Friday April 2, 8:01 PM
Kalam charms troops in freezing Siachen (NIGHTLEADS)
By Indo-Asian News Service http://in.news.yahoo.com/040402/43/2ccso.html
Siachen, Apr 2 (IANS) President A.P.J. Abdul Kalam Friday charmed troops stationed on Siachen glacier, scene of high-altitude battles between Indian and Pakistani troops for years, as he became the first head of state to visit the inhospitable Himalayan terrain.
Defying his age and the rarefied Himalayan atmosphere, Kalam, 72, donning special gear and a thick woollen cap, freely interacted with the delighted troops and personally served them food at a 'bara khana' (grand feast) organized at the base camp here to mark the first presidential visit to Siachen.
The 42-km-long and 2 to 4-km-wide glacier has in some ways come to symbolise the protracted territorial conflict between India and Pakistan over Jammu and Kashmir.
Adverse weather conditions -- including temperatures as low as minus 50 degrees Celsius -- at posts located at heights of 20,000 feet has claimed the lives of more Indian and Pakistani soldiers than the exchange of fire.
"Eat, eat, you need strength," the president told the soldiers as the smiling men held out their plates to be served by the supreme commander of the Indian armed forces.
Some shot questions at the president about his job, about his hobbies, as Kalam smilingly engaged them in conversation.
The president, accompanied by army chief Gen. N.C. Vij and other senior officials, addressed the troops at the air force station at Thoise, the base camp in Siachen and another camp at Kumar on the glacier.
"When I see you all in your uniform you look very smart, you look combat-ready and you look confident to face any situation and win," he eulogized one group.
"I am fully aware of the inhospitable environment in which you have been operating and carrying out your duties meticulously to support the army operations in this sector," he said.
"The entire nation is with you and leads you to modernize and force multiply all your aerial platforms and ground support systems, so that you will excel in the aerial mountain warfare. Air force is indeed the angels for our mountain troops," he told the applauding airmen. He spoke about the geo-strategic importance of the glacier in his address at the base camp.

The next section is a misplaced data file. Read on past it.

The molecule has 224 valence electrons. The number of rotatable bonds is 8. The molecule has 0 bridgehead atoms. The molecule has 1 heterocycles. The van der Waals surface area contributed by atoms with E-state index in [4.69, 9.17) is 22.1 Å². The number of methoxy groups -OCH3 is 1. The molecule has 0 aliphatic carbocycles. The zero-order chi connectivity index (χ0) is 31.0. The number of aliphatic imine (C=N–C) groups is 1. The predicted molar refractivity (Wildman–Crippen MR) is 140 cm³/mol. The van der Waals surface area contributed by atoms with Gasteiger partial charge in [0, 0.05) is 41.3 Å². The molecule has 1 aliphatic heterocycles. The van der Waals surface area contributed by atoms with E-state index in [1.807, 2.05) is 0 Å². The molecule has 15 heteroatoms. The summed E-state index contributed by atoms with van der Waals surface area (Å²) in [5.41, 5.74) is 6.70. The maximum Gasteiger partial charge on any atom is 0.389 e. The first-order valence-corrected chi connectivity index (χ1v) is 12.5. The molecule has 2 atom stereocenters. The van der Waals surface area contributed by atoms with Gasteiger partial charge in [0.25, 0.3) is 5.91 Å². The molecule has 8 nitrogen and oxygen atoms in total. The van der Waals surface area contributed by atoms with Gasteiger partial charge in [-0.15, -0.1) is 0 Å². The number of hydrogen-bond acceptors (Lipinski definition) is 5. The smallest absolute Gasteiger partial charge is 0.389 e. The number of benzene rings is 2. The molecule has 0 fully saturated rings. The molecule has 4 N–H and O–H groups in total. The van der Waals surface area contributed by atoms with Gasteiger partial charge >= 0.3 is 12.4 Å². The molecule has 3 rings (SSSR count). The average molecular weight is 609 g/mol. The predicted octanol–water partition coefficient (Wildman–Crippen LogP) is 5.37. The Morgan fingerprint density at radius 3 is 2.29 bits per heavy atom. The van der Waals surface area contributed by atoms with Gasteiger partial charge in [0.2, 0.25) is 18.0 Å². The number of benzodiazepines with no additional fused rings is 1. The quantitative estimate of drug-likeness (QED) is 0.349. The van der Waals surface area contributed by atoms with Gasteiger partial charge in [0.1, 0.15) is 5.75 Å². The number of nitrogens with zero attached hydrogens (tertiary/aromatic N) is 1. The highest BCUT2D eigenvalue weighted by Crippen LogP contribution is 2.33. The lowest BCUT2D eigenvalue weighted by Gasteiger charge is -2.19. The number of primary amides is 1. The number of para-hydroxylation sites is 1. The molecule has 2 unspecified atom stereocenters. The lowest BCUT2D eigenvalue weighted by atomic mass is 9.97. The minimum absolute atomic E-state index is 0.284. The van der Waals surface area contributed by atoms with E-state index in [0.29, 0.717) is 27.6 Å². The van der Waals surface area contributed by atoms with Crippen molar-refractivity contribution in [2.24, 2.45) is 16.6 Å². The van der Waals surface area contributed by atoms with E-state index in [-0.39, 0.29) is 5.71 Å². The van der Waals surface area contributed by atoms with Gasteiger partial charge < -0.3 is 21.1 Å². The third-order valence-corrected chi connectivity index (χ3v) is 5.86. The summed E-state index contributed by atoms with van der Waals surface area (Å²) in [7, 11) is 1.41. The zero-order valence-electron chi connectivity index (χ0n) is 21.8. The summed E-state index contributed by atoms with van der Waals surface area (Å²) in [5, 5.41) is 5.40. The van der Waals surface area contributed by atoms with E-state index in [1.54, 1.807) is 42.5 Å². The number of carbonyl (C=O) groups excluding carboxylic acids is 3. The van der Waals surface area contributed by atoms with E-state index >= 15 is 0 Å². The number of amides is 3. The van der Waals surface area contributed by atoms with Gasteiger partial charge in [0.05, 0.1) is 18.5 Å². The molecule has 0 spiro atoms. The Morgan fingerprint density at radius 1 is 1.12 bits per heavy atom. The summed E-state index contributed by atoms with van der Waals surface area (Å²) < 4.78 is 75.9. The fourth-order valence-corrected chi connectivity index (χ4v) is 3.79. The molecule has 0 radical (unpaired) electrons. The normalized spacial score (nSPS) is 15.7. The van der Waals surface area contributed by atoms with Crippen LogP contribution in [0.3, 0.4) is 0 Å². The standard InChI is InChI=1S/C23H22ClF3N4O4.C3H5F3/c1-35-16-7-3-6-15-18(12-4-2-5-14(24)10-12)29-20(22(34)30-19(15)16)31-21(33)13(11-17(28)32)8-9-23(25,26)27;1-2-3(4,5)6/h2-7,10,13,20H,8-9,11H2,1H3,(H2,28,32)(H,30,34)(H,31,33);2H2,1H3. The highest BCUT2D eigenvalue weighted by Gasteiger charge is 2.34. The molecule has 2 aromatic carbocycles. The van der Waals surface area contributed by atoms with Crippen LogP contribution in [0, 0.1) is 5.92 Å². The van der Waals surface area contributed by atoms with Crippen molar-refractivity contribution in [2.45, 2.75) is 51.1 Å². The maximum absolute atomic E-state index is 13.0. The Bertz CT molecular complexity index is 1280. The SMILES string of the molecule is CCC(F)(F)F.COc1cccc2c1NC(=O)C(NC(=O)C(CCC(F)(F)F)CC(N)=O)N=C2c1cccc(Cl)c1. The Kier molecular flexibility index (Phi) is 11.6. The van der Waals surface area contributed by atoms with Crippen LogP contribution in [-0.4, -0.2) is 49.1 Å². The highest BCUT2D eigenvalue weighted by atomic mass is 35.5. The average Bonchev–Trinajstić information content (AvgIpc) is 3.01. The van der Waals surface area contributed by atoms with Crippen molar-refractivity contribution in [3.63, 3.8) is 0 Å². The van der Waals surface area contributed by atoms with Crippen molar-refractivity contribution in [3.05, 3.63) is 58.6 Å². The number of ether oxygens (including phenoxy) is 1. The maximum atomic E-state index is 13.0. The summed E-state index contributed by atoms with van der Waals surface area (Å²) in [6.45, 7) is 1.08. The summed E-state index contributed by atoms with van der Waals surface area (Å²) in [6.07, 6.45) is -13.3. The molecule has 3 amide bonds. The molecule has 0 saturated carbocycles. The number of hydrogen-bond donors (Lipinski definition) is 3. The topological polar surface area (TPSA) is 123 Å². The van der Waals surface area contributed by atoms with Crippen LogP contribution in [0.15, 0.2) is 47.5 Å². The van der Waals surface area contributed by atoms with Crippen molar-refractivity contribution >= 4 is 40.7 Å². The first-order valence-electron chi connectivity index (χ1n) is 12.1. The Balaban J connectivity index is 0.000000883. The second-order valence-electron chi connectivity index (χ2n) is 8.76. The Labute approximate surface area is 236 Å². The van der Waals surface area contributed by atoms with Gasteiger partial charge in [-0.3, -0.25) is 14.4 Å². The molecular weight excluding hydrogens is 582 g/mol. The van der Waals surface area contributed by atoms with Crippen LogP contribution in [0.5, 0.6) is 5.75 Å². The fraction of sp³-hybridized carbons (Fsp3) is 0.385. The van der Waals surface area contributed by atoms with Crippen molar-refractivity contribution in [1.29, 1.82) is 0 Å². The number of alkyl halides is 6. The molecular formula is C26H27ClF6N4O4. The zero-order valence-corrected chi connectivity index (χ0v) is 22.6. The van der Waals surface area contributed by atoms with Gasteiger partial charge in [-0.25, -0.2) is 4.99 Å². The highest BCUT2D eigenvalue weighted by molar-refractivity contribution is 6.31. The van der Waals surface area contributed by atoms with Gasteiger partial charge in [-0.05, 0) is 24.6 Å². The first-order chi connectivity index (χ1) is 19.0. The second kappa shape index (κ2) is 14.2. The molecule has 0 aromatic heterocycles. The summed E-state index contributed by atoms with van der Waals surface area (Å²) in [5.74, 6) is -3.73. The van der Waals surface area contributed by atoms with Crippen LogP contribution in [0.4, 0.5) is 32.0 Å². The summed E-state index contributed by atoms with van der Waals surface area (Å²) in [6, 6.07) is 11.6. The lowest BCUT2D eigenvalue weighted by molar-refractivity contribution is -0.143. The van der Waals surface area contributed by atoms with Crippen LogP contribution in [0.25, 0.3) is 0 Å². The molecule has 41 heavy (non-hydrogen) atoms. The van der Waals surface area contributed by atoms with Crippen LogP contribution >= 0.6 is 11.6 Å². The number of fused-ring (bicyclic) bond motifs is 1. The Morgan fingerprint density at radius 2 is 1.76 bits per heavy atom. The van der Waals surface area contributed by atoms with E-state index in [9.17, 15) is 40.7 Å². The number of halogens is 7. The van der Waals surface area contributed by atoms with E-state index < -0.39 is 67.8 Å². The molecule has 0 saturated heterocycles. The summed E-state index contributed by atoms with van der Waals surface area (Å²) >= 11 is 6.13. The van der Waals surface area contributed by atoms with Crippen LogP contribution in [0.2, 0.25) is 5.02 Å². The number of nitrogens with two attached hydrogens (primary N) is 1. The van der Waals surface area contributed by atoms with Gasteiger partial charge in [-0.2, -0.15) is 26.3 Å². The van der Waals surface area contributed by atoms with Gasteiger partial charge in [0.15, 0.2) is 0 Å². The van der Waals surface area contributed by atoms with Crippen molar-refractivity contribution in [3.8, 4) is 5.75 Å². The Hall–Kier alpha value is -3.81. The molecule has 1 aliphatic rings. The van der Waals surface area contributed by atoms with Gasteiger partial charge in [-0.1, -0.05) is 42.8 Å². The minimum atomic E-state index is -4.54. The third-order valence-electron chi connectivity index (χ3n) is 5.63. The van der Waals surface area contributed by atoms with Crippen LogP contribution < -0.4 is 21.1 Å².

"When I was flying from Thoise to Kumar and back, I was witnessing the challenge of snowy terrain with fast winds. Now I am with you. Your Brigade has a tremendous responsibility for defending the Siachen sector in varied seasons under heavy snow fall and against incessant gun firings some times."
He told the soldiers: "The nation realises that you are encountering not one adversary but two. One across the border and the other inhospitable nature.
"We recognise that you are fighting a battle at the highest altitude in the world. It is the duty of the nation to ensure your welfare and happiness and the happiness of your families at all times.
He also urged them to ensure that Siachen remained pristine.
"Survival of the Siachen glacier is very important for the nation since it is our water reservoir. I would like the army to take this up as a mission and keep the glacier ecologically safe," he said, adding any deterioration of the glacier will be detrimental to the country's water resource and ecology.
He noted that two important rivers, Shyok and its tributary Nubra, originated in the Siachen.
Turning philosophical, "in this divine Himalayan ambience," the president said: "I believe god creates every living being with a mission and specific purpose. You are fortunate to have been blessed to be in a position to perform a noble mission of defending the nation as soldiers."
"When I see you, you all look very smart, you look combat ready and through gracious smile in your faces you look winning," he said.
Though this was his first visit to the glacier as president, Kalam had visited the region as the scientific adviser to the defence minister in 1998. And he referred to that visit in his speeches.
Though Defence Minister George Fernandes has made over 30 trips to Siachen, this was the first time an Indian president was visiting the harsh, snow-bound glacier where Indian and Pakistani troops exchanged fire regularly before the two countries declared a ceasefire in November last year.
Kalam flew from Delhi by an Indian Air Force VIP Boeing plane to Thoise air force base, located at 10,066 feet, and proceeded from there to the Siachen army base camp in a helicopter.
A brigade-strength of troops, or about 5,000 soldiers, is based in Siachen, though not all were there to hear Kalam, who hoped his message would reach the entire 102 Brigade deployed there.
"For me it is the most important discussion that I am having with you," Kalam said.